Moseley took some of her students to Washington for Mr. Obama’s inauguration and pledged to help him achieve his agenda.

But on Saturday, Moseley cast a ballot for Gingrich.

She’s not the typical voter who has switched from President Obama to the Republicans, and in fact, she still likes the president.

“Just like I believed in 2008 that Barack Obama was the man for the job, I feel this way in 2012 that Newt is the man for the job,” Moseley told the Morning Line. (As a Washington Times reporter during the 2008 campaign, I spent the day with Moseley as she helped get-out-the-vote for Obama, and we’ve stayed in touch for years. — C.B.)

When Moseley chatted with the Morning Line on Saturday, she lauded some of President Obama’s accomplishments but said it was more about healing the dysfunction in Congress, and she thinks Gingrich has a proven record of working with both parties.

“I still love Barack Obama, I love his story. I think he is a good man and he has great intentions, but I really believe with all my heart that we need a Washington insider to work with Congress,” Moseley said. “If he wins re-election I don’t think that he’s going to be able to get anything done. It’s going to take an insider with relationships to get something done. I think Gingrich is that person.”

But what if Romney wins the GOP nomination? Will Moseley vote a second time for Mr. Obama, or stick with her Republican roots? “I don’t know what I would do,” she said.


From NewsHour politics desk assistant Alex Bruns:

“The centerpiece of this campaign, I believe, is American exceptionalism versus the radicalism of Saul Alinsky,” Gingrich said during his South Carolina victory speech Saturday night. It’s a frequently used line for Gingrich when he goes after President Obama.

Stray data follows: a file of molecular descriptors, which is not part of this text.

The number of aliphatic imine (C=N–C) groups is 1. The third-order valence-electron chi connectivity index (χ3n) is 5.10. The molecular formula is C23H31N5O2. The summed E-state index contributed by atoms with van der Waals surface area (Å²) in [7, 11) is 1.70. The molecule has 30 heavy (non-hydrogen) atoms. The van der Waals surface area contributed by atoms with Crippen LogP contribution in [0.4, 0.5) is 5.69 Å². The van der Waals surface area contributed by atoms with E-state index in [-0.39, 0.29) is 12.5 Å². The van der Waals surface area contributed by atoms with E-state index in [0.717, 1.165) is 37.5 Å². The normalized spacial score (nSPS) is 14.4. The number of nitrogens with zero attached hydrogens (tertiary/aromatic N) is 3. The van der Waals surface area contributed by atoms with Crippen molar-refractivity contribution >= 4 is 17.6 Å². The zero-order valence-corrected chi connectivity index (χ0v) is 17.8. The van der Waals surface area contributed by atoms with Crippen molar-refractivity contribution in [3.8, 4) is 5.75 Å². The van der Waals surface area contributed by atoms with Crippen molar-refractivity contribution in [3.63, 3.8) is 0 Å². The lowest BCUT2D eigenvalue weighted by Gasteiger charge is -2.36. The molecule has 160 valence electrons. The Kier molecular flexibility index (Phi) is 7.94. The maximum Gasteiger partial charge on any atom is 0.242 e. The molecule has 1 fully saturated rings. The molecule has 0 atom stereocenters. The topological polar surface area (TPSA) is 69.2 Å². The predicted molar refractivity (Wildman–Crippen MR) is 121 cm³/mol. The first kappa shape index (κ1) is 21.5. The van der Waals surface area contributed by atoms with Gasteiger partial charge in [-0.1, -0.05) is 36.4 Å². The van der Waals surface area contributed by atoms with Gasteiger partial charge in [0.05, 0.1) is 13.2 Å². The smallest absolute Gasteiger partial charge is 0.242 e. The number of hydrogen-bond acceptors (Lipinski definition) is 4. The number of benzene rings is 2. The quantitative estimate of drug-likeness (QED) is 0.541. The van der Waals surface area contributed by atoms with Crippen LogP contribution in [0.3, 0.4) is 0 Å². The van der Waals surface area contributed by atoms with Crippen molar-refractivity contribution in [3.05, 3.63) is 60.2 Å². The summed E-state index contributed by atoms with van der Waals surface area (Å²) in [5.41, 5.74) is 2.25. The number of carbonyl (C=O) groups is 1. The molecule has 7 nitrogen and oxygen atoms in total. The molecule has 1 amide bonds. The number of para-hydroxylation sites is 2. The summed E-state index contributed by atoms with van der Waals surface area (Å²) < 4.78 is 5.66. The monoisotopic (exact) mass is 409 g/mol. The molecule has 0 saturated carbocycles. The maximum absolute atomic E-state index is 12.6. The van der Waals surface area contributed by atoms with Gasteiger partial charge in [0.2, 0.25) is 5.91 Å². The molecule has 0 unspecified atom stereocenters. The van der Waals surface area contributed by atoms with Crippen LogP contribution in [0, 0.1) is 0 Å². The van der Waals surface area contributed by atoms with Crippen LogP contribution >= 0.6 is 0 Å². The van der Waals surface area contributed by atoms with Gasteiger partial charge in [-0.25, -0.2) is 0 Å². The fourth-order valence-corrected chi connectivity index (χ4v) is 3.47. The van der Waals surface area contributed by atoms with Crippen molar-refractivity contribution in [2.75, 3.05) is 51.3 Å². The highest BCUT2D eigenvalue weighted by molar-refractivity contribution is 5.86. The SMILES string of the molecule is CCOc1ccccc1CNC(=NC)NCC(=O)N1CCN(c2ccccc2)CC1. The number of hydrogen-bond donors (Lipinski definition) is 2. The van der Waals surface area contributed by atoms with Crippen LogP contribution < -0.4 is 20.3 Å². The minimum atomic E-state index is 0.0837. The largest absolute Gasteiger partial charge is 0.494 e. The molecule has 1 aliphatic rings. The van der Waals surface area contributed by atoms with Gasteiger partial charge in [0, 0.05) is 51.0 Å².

Saul Alinsky was a community organizer and writer working in the middle of the 20th century. Born and raised in Chicago, Alinsky did most of his work there and in California to organize and empower minorities living in urban slums. During his life, Alinsky was seen by conservatives as the umbrella covering all urban liberal radicalism, but his extreme socialist views also alienated him from most Democrats.

Shortly before his death, Alinsky wrote his treatise, “Rules for Radicals: A Pragmatic Primer for Realistic Radicals.” Here’s how he described the book in the introduction: “‘The Prince’ was written by Machiavelli for the Haves on how to hold power. ‘Rules for Radicals’ is written for the Have-Nots on how to take it away.”

For more, check out this CNN post.


President Obama gave supporters an early look at his third State of the Union address over the weekend, emailing them a web video previewing the remarks he is slated to give Tuesday night.

“In a lot of ways, my address on Tuesday will be a bookend to what I said in Kansas last month about the central mission we have as a country, and my central focus as President. And that’s rebuilding an economy where hard work pays off and responsibility is rewarded — and an America where everybody gets a fair shot, everyone does their fair share, and everybody plays by the same set of rules.” Mr. Obama says in the video.

Last December, the president gave a speech in Osawatomie, declaring that the country was at a “make-or-break moment for the middle class.” The town was selected for its historical significance, as Teddy Roosevelt gave his “New Nationalism” speech there in 1910 calling for a “square deal” for Americans.

It appears the issue of “fairness” will again be a central theme of the president’s speech Tuesday night. “We can go in two directions. One is towards less opportunity and less fairness. Or we can fight for where I think we need to go: building an economy that works for everyone, not just a wealthy few.”